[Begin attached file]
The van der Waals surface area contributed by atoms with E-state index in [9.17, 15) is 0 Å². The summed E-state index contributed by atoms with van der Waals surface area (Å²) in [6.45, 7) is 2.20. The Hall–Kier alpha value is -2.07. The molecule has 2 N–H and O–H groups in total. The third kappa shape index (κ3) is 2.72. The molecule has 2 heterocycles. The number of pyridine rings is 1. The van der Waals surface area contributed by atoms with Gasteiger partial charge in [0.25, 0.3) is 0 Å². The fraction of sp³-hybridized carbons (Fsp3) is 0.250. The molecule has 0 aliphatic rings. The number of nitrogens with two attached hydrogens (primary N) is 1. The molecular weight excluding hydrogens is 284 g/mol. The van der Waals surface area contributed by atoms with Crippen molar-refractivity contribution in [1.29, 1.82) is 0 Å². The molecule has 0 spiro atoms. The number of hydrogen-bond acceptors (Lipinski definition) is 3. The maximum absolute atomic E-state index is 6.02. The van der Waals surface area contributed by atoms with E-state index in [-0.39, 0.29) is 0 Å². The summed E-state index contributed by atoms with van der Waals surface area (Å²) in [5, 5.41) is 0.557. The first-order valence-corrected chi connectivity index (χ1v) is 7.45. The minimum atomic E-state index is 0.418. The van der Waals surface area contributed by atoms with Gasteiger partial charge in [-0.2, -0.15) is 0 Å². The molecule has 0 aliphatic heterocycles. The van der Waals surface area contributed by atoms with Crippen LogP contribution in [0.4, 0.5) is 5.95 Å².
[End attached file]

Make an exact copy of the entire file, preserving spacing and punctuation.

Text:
The van der Waals surface area contributed by atoms with E-state index in [9.17, 15) is 0 Å². The summed E-state index contributed by atoms with van der Waals surface area (Å²) in [6.45, 7) is 2.20. The Hall–Kier alpha value is -2.07. The molecule has 2 N–H and O–H groups in total. The third kappa shape index (κ3) is 2.72. The molecule has 2 heterocycles. The number of pyridine rings is 1. The van der Waals surface area contributed by atoms with Gasteiger partial charge in [0.25, 0.3) is 0 Å². The fraction of sp³-hybridized carbons (Fsp3) is 0.250. The molecule has 0 aliphatic rings. The number of nitrogens with two attached hydrogens (primary N) is 1. The molecular weight excluding hydrogens is 284 g/mol. The van der Waals surface area contributed by atoms with Crippen molar-refractivity contribution in [1.29, 1.82) is 0 Å². The molecule has 0 spiro atoms. The number of hydrogen-bond acceptors (Lipinski definition) is 3. The maximum absolute atomic E-state index is 6.02. The van der Waals surface area contributed by atoms with E-state index in [-0.39, 0.29) is 0 Å². The summed E-state index contributed by atoms with van der Waals surface area (Å²) in [5, 5.41) is 0.557. The first-order valence-corrected chi connectivity index (χ1v) is 7.45. The minimum atomic E-state index is 0.418. The van der Waals surface area contributed by atoms with Gasteiger partial charge in [-0.2, -0.15) is 0 Å². The molecule has 0 aliphatic heterocycles. The van der Waals surface area contributed by atoms with Crippen LogP contribution in [0.4, 0.5) is 5.95 Å².